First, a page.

Microsoft's 'CrystalNet' Azure-network emulator may be available to customers one day

Microsoft's Azure and Research teams have been working together two years to build a mirror of the Azure production network in order to test hardware and software changes before they're made to Azure.

Microsoft has developed a "cloud-scale emulator" meant to help engineers eliminate cloud networking downtime.

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(Credit: Microsoft)

Microsoft's emulator, which it has dubbed CrystalNet, was one of the company's discussion topics at the ACM Annual Symposium on Operating Systems Principles (SOSP) 2017 in Shanghai China, which kicked off on Oct. 28. (Note: In the event write up on Microsoft's site, CrystalNet was called MirrorNet, which perhaps was its original name. Update: Microsoft has removed the MirrorNet reference.)

According to Microsoft, CrystalNet was developed over two years by the Microsoft Azure and Microsoft Research teams.

"The idea of testing before deploying is age old, but following a two-year study by Microsoft Research looking at all documented outages across all major cloud providers, we believed that we could find most potential problems proactively if we first validated a production network on an identical copy of the network," say Microsoft officials in a write-up about the CrystalNet project.

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CrystalNet uses the same network topology, hardware, software and configurations as in Microsoft's production network. CrystalNet works across emulated devices on different virtual machines, and it supports software images of networking devices from a variety of vendors. That allows Azure engineers to try out planned changes and updates before implementing them in production. The idea is to reduce the number and significance of network issues caused by software configurations and human errors.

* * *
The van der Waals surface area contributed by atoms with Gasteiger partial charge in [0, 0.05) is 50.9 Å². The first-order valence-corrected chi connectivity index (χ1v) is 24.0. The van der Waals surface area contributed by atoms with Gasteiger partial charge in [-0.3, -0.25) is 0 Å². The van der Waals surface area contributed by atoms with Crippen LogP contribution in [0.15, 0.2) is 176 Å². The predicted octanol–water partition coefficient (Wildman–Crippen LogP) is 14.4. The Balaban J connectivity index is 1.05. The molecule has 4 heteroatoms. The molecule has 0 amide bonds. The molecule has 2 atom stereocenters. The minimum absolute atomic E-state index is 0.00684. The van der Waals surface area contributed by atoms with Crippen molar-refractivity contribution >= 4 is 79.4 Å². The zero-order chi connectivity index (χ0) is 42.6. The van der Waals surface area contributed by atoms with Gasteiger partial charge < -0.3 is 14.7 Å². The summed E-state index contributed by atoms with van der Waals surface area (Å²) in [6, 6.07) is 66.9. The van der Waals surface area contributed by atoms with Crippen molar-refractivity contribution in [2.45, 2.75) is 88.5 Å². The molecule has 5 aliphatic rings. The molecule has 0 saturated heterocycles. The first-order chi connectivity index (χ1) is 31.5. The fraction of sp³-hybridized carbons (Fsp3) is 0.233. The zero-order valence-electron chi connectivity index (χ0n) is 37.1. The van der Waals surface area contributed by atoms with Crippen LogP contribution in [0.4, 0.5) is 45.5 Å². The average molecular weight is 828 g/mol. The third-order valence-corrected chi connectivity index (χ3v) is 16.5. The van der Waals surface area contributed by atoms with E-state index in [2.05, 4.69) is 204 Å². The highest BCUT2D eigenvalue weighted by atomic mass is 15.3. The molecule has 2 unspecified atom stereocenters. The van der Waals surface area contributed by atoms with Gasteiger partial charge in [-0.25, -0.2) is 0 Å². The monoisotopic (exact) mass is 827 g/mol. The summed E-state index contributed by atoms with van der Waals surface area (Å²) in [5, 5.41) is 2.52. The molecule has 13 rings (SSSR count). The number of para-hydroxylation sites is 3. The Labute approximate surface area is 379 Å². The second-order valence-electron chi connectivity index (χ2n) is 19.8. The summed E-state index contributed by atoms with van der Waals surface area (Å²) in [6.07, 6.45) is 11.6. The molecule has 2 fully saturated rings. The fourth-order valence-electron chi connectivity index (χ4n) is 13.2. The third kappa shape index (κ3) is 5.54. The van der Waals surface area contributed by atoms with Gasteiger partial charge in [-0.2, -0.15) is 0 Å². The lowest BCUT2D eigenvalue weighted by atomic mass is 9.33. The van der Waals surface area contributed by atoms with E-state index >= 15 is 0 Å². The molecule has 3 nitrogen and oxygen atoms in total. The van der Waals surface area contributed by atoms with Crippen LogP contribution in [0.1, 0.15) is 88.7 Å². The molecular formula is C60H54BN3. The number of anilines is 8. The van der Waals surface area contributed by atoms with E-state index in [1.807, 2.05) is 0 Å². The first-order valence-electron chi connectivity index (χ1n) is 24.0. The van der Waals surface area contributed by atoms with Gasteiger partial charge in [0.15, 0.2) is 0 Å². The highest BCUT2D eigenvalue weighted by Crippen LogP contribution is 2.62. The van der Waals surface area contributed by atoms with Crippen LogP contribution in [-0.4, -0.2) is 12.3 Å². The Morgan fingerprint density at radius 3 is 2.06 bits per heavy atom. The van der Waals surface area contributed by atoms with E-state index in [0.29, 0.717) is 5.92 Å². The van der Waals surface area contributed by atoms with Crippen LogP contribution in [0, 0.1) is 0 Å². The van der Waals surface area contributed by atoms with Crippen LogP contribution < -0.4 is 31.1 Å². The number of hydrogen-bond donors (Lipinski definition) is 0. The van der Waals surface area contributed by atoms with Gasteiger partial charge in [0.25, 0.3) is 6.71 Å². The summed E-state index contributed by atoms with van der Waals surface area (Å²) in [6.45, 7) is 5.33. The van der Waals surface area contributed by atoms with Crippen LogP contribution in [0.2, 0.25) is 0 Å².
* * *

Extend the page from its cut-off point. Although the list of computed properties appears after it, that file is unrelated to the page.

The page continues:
Microsoft's Azure engineers have used CrystalNet to validate new network designs, major network architectural changes, network firmware/hardware upgrades and network configuration updates. They've also used it to develop and test network automation tools and the company's Software for Open Networking in the Cloud (SONiC) switch operating system.

Microsoft officials said some Azure customers are interested in CrystalNet because they could potentially use it to reduce downtime in their own enterprise networks. Some network device vendors are interested in the technology's potential, too, Microsoft execs said.

The company isn't saying when or how it might make this CrystalNet technology commercially available, but did note that "this genuine interest in CrystalNet is driving us to continuously work with Azure engineers to perfect the technology."

Microsoft's research paper on CrystalNet is available here.

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